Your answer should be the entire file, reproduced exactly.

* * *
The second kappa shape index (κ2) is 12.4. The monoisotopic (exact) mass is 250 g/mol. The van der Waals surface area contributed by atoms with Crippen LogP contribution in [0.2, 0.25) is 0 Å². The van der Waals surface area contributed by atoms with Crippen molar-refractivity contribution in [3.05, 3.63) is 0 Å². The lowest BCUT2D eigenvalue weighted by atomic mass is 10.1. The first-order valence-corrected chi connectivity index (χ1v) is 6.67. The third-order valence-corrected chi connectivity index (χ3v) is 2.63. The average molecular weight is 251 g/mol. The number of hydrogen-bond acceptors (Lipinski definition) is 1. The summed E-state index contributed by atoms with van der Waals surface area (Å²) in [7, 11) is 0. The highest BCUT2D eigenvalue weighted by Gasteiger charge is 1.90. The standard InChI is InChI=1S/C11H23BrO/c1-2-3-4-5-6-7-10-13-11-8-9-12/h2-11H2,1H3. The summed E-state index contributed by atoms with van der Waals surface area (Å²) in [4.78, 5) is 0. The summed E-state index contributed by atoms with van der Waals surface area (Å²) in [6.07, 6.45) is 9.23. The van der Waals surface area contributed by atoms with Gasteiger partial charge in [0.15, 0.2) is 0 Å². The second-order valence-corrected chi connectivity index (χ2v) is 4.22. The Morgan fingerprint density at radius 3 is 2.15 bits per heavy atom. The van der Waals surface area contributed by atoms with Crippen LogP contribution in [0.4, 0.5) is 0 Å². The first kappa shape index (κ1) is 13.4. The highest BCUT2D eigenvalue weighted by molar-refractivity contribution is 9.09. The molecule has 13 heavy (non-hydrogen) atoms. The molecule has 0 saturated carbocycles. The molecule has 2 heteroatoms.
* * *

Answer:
The second kappa shape index (κ2) is 12.4. The monoisotopic (exact) mass is 250 g/mol. The van der Waals surface area contributed by atoms with Crippen LogP contribution in [0.2, 0.25) is 0 Å². The van der Waals surface area contributed by atoms with Crippen molar-refractivity contribution in [3.05, 3.63) is 0 Å². The lowest BCUT2D eigenvalue weighted by atomic mass is 10.1. The first-order valence-corrected chi connectivity index (χ1v) is 6.67. The third-order valence-corrected chi connectivity index (χ3v) is 2.63. The average molecular weight is 251 g/mol. The number of hydrogen-bond acceptors (Lipinski definition) is 1. The summed E-state index contributed by atoms with van der Waals surface area (Å²) in [7, 11) is 0. The highest BCUT2D eigenvalue weighted by Gasteiger charge is 1.90. The standard InChI is InChI=1S/C11H23BrO/c1-2-3-4-5-6-7-10-13-11-8-9-12/h2-11H2,1H3. The summed E-state index contributed by atoms with van der Waals surface area (Å²) in [4.78, 5) is 0. The summed E-state index contributed by atoms with van der Waals surface area (Å²) in [6.07, 6.45) is 9.23. The van der Waals surface area contributed by atoms with Gasteiger partial charge in [0.15, 0.2) is 0 Å². The second-order valence-corrected chi connectivity index (χ2v) is 4.22. The Morgan fingerprint density at radius 3 is 2.15 bits per heavy atom. The van der Waals surface area contributed by atoms with Crippen LogP contribution in [0.4, 0.5) is 0 Å². The first kappa shape index (κ1) is 13.4. The highest BCUT2D eigenvalue weighted by molar-refractivity contribution is 9.09. The molecule has 13 heavy (non-hydrogen) atoms. The molecule has 0 saturated carbocycles. The molecule has 2 heteroatoms.